}

    private void On(OrderPlaced ev)
    {
        AvailableStock -= ev.Order.Quantity;
        PendingOrders[ev.Order.Id] = ev.Order;
    }

    private void On(OrderCancelled ev)
    {
        AvailableStock += PendingOrders[ev.OrderId].Quantity;
        PendingOrders.Remove(ev.OrderId);
    }

    private void On(OrderCompleted ev)
    {
        var order = PendingOrders[ev.OrderId];
        
        Stock -= order.Quantity;
        PendingOrders.Remove(ev.OrderId);
    }
    
    // check OpenStore samples for complete example
}

Aggregates are loaded and saved by an IAggregateRepository, that persists its state change events using the IEventStore. As events are persisted, they are also published on the IEventBus.

CQRS handlers and processors

A command handler processes commands sent by the ICommandBus, updates aggregates and persists state changes


public class SaleCommandHandler
{
    readonly IAggregateRepository<Sale> repository;
    
    public SaleCommandHandler(IAggregateRepository<Sale> repository)
    {
        this.repository = repository;
    }

    public async Task Handle(ICommand<CreateSale> command)
    {
        var cmd = command.Payload;

        await repository.CreateOrUpdate(cmd.SaleId,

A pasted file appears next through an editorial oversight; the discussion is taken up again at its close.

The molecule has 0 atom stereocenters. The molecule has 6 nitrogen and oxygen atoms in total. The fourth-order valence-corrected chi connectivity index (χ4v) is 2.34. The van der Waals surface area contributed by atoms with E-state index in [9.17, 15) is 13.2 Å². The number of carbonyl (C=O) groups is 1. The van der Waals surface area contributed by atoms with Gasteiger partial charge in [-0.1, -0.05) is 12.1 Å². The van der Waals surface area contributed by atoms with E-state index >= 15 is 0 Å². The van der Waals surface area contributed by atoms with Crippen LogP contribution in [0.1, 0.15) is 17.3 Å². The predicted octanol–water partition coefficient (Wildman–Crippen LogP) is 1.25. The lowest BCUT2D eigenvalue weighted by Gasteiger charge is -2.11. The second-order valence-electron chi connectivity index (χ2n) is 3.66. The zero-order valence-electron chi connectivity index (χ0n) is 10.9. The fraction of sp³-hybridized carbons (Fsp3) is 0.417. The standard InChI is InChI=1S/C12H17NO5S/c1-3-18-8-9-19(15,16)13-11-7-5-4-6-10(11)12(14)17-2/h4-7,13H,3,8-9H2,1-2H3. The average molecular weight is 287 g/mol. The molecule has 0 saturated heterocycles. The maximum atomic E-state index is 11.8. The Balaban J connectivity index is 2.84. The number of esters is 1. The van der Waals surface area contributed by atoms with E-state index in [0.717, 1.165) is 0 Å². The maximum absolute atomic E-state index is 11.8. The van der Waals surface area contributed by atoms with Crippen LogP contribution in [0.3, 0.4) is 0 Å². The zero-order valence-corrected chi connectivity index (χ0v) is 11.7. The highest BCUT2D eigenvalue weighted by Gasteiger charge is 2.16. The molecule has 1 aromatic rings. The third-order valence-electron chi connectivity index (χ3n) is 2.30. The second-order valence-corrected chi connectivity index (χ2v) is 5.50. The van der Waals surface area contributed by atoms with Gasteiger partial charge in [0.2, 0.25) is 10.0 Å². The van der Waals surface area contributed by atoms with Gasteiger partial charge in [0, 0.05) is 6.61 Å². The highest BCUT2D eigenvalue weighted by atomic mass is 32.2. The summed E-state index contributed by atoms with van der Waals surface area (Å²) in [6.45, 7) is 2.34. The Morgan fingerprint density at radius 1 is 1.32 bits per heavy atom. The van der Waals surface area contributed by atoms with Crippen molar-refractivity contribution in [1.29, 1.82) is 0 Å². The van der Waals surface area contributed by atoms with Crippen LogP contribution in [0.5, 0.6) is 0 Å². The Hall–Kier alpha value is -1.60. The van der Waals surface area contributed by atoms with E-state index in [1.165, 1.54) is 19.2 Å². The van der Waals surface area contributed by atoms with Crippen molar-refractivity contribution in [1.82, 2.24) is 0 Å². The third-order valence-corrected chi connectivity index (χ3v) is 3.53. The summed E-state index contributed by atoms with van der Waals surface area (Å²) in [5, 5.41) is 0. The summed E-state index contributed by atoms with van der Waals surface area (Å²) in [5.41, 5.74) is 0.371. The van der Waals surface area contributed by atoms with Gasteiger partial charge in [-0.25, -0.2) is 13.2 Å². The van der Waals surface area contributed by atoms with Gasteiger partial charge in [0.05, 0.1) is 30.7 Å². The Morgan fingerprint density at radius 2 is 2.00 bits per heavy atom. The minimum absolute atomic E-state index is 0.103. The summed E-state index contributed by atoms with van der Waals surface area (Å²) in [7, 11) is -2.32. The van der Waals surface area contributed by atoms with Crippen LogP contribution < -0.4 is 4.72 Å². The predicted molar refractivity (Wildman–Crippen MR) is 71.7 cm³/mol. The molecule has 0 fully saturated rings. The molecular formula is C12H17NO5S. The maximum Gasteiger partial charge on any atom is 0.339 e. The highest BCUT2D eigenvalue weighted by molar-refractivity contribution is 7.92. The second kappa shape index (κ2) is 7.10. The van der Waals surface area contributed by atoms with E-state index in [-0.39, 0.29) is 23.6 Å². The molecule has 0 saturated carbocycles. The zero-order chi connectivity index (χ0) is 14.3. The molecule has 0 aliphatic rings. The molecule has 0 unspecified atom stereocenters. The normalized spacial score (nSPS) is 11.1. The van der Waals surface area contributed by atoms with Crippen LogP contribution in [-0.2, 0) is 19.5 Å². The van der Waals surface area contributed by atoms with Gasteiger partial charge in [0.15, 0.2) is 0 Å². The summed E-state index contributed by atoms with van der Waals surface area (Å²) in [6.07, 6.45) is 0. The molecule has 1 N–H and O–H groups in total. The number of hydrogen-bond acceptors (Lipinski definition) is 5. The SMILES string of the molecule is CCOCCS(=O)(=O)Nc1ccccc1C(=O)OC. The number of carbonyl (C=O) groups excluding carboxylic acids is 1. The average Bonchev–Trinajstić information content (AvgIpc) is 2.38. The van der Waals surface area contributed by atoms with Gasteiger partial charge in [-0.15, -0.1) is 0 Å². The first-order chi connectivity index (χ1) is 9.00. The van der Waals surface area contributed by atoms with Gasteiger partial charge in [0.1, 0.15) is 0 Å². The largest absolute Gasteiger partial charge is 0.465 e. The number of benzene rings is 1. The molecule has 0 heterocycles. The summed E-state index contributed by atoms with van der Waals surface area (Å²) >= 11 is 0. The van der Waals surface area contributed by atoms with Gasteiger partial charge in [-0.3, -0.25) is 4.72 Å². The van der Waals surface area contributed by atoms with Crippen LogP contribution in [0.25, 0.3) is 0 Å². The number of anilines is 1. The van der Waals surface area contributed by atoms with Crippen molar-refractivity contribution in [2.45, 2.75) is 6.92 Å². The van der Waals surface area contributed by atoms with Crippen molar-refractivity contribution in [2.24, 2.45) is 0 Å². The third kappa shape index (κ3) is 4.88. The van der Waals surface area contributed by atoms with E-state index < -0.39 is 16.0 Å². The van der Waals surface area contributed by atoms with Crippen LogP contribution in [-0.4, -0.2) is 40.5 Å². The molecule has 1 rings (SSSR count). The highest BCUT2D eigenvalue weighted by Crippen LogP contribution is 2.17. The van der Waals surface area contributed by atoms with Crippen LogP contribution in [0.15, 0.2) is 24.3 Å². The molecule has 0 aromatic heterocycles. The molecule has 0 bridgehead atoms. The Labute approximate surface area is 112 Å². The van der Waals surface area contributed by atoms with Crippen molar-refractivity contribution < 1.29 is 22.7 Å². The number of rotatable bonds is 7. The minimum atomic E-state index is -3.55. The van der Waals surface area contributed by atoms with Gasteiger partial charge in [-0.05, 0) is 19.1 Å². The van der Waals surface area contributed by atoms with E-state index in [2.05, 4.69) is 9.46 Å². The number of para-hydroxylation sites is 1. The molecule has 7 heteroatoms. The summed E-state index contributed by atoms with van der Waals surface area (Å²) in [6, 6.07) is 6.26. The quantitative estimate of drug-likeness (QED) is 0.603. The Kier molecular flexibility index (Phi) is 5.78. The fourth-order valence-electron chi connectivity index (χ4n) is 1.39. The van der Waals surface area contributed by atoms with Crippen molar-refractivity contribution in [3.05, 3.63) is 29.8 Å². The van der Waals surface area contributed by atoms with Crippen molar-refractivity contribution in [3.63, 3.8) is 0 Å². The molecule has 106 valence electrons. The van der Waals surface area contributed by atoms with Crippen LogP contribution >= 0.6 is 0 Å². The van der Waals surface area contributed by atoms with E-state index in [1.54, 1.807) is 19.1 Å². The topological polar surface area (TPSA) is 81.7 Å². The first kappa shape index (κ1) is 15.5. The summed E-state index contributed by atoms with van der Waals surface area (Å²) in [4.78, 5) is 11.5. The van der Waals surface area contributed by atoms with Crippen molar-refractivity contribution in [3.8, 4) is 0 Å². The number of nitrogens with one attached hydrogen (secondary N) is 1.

s => s.Create(cmd.SellerId, cmd.Item, cmd.Price, cmd.Stock));
    }

    public async Task Handle(ICommand<PlaceOrder> command)
    {
        var cmd = command.Payload;

        await repository.Update(cmd.SaleId, s => s.PlaceOrder(cmd.Order));
    }

    // other commands
}

An event handler reacts to published events, updates read models used in your queries


public class SaleEventHandler
{
    
    public async Task On(IEvent<OrderCompleted> @event)
    {
        var ev = @event.Payload;

        // do something with it
    }

    // .. other events
}

As you can see, NDomain tries to be as less intrusive in your code as much as possible, so you don’t need to implement message handler interfaces, as long as you keep the naming conventions.

Message processing is transactional, so if a message handler fails or times out, the message gets back to the queue to be retried. It is important to design your aggregates, command and event handlers to be idempotent to avoid side effects.

A processor has an endpoint address (internally a queue) where you can register message handlers, usually for commands and events, but really any POCO can be used as a message. When you register handlers, message subscriptions are created based on the message’s Type name, and whenever a message is sent each subscription will get a copy of it, in this case, a processor/handler.